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  20.  34
    Bioethics, Adaptive Preferences, and Judging the Quality of a Life with Disability.Joseph A. Stramondo - 2021 - Social Theory and Practice 47 (1):199-220.
    Both mainstream and disability bioethics sometimes contend that the self-assessment of disabled people about their own well-being is distorted by adaptive preferences that are only held because other, better options are unavailable. I will argue that both of the most common ways of understanding adaptive preferences—the autonomy-based account and the well-being account—would reject blanket claims that disabled people’s QOL self-assessment has been distorted, whether those claims come from mainstream bioethicists or from disability bioethicists. However, rejecting these (...)
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  21.  62
    What Are Adaptive Preferences? Exclusion and Disability in the Capability Approach.Jessica Begon - 2015 - Journal of Applied Philosophy 32 (3):241-257.
    It is a longstanding problem for theorists of justice that many victims of injustice seem to prefer mistreatment, and perpetuate their own oppression. One possible response is to simply ignore such preferences as unreliable ‘adaptive preferences’. Capability theorists have taken this approach, arguing that individuals should be entitled to certain capabilities regardless of their satisfaction without them. Although this initially seems plausible, worries have been raised that undermining the reliability of individuals' strongly-held preferences impugns their rationality, (...)
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  22.  94
    Liberalism, Adaptive Preferences, and Gender Equality.Ann Levey - 2000 - Hypatia 20 (4):127-143.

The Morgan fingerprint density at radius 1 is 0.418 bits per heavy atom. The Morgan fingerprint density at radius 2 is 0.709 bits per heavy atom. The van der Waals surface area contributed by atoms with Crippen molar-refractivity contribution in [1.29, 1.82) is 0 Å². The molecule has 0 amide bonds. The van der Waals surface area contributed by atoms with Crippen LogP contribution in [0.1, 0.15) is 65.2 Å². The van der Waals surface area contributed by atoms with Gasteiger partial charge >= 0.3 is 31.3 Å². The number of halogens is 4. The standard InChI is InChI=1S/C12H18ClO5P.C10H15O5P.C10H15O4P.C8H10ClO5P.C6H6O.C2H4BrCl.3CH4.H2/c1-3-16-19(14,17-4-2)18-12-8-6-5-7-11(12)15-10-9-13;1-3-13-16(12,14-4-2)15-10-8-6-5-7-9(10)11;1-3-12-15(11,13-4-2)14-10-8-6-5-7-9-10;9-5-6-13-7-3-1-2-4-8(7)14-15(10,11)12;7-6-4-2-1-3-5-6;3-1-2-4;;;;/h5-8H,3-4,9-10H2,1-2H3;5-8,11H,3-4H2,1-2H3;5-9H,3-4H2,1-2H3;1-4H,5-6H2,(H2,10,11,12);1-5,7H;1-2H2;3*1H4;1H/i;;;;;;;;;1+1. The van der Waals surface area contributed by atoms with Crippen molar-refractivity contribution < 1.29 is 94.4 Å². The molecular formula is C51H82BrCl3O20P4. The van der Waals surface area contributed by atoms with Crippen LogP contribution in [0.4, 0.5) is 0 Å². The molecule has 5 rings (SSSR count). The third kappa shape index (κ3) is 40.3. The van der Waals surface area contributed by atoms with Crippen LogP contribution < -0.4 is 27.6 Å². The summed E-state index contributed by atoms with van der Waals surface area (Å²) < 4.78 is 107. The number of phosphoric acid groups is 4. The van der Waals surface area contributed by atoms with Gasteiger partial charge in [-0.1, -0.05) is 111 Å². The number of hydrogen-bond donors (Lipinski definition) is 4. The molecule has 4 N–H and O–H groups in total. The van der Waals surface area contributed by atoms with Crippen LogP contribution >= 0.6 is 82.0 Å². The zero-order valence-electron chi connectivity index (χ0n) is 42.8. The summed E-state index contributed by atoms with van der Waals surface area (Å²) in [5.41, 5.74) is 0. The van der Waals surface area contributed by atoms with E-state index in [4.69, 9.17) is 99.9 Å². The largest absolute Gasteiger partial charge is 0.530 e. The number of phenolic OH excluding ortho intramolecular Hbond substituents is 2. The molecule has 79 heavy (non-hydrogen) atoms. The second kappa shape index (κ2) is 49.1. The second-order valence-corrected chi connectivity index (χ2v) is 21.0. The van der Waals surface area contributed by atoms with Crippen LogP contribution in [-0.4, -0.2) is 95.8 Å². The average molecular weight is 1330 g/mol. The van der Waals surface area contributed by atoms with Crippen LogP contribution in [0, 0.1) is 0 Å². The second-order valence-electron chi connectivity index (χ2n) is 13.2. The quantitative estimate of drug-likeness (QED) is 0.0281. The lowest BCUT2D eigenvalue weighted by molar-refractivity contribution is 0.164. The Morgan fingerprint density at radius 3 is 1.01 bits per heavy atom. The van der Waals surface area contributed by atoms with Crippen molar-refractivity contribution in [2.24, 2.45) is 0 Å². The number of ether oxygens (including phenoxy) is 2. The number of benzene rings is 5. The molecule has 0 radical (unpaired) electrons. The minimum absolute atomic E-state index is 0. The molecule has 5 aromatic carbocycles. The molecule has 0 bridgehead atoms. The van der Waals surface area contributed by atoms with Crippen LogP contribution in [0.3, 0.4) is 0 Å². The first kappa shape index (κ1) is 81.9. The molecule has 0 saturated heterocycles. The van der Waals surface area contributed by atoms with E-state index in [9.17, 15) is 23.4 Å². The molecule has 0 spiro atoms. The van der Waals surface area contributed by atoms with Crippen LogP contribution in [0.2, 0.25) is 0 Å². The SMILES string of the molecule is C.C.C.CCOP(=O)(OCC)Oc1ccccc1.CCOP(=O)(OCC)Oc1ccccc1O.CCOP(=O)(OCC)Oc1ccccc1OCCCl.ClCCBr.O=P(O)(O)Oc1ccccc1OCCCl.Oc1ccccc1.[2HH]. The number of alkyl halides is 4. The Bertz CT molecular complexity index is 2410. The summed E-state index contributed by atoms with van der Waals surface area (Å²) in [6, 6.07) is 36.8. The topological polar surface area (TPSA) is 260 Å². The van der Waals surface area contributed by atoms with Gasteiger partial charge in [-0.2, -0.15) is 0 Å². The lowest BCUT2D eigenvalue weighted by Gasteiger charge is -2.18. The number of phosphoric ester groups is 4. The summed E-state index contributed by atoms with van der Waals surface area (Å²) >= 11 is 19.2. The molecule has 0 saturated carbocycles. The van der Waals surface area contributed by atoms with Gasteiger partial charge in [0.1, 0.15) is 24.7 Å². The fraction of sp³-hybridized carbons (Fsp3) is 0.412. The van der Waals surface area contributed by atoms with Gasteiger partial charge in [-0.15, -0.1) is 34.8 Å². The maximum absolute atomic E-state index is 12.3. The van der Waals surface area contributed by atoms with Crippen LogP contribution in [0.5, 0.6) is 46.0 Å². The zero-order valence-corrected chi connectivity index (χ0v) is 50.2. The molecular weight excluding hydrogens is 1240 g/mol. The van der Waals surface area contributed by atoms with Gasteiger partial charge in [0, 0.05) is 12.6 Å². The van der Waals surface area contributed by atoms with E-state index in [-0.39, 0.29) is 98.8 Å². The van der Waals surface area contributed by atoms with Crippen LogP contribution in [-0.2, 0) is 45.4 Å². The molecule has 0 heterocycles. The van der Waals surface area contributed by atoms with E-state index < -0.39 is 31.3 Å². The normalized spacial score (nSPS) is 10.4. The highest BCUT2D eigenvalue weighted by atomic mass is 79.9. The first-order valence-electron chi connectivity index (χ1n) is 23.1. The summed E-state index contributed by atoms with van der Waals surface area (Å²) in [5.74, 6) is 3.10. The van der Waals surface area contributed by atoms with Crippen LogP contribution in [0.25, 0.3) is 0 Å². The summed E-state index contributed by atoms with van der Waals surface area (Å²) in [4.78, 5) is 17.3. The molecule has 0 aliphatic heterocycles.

: I argue that a gendered division of labor is often the result of choices by women that count as fully voluntary because they are an expression of preferences and commitments that reflect women's understanding of their own good. Since liberalism has a commitment to respecting fully voluntary choices, it has a commitment to respecting these gendered choices. I suggest that justified political action may require that we fail to respect some people's considered choices.
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  23.  14
    Liberalism, Adaptive Preferences, and Gender Equality.Ann Levey - 2005 - Hypatia 20 (4):127-143.
    I argue that a gendered division of labor is often the result of choices by women that count as fully voluntary because they are an expression of preferences and commitments that reflect women's understanding of their own good. Since liberalism has a commitment to respecting fully voluntary choices, it has a commitment to respecting these gendered choices. I suggest that justified political action may require that we fail to respect some people's considered choices.